From Manual Payments (Mail and in-person) to Digital payments (by Biller, bank website or Bill pay services) and now automatic payment with checking and debit card

3) Identify friction points in the payment journey and eliminate them. Customers today expect their experiences to be low-effort, immediate, and seamless. By running some analytics on your customer journeys, you will be able to see at exactly what stage customers are abandoning their interactions with your company (signing up for auto pay, making a payment online, signing up for your online services, etc.). Then you can focus your attention on eliminating flaws from the process.

It is important to note that reviewing customer journeys for friction is not a once-and done process, however. Proactively keeping up with customer expectations means reviewing customer journey periodically, with a laser focus on eliminating friction.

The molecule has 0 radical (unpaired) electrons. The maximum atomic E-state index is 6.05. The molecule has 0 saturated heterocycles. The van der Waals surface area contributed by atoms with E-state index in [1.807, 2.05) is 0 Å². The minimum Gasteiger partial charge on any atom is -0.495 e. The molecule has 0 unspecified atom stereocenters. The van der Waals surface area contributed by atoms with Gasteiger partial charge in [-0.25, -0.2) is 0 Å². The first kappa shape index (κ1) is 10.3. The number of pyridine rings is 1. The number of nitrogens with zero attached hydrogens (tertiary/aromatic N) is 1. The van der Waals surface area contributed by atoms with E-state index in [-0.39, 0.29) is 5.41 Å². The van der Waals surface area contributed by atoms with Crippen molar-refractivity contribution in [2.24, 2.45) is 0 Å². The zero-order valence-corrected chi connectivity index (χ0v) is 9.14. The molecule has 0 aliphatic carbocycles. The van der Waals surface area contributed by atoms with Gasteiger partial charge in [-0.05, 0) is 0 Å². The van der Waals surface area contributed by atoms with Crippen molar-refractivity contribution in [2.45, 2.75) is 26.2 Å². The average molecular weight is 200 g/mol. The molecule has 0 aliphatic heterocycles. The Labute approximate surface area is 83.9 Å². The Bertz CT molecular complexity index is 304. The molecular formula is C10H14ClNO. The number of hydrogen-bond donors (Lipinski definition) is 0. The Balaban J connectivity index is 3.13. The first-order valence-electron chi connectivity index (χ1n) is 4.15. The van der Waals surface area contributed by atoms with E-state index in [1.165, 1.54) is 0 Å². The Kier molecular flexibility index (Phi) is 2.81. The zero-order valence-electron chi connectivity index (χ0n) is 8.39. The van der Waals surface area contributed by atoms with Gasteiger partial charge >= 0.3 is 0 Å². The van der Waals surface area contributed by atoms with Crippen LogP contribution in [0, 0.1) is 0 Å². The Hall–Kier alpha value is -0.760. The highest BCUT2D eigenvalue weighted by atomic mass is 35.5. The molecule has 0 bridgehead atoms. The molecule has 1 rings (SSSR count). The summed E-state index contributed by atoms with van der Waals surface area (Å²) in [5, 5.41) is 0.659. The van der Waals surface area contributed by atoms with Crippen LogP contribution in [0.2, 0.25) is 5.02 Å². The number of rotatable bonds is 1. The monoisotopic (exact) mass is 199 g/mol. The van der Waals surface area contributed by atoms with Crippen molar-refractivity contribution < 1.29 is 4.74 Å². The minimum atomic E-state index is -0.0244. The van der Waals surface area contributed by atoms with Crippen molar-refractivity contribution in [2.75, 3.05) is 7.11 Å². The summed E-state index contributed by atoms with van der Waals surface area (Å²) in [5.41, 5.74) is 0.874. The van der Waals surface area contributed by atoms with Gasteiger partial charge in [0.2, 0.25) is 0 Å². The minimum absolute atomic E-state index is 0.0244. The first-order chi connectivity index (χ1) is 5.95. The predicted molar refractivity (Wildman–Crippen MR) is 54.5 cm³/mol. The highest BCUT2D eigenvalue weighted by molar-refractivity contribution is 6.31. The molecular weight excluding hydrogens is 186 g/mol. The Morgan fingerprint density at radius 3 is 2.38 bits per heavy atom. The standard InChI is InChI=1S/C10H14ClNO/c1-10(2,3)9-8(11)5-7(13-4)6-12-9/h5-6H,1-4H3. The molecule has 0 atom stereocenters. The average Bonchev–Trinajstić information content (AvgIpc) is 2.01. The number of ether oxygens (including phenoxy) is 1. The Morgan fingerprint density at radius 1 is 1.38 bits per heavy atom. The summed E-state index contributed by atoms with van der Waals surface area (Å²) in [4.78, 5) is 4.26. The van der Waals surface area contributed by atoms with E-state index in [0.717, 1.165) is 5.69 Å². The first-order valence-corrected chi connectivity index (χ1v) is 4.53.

4) Make payments easier to manage with budget and leveled billing. Every utility would like to see customers adopt auto-pay in larger numbers, but many customers are held back by not knowing what their bill will be at end of month because of changes in consumption patterns.

Moving customers towards automated billing requires you to address these concerns proactively. Offering an equal monthly payment plan can help reduce this uncertainty and increase auto-pay adoption, shortening your revenue cycle and reducing missed payments.

5) Consider emerging trends in payments. One key emerging trend is mobile bill payment. One recent study indicated that 53% of Gen X and 68% of Gen Z now use this technology1, and those percentages are expected to increase going forward.

Even if your utility does not intend to offer mobile payments immediately, it makes sense to confirm that your Electronic Bill Presentment and Payment (EBPP) partner can accommodate such payment going forward.

Keeping up with the Changing World of Payments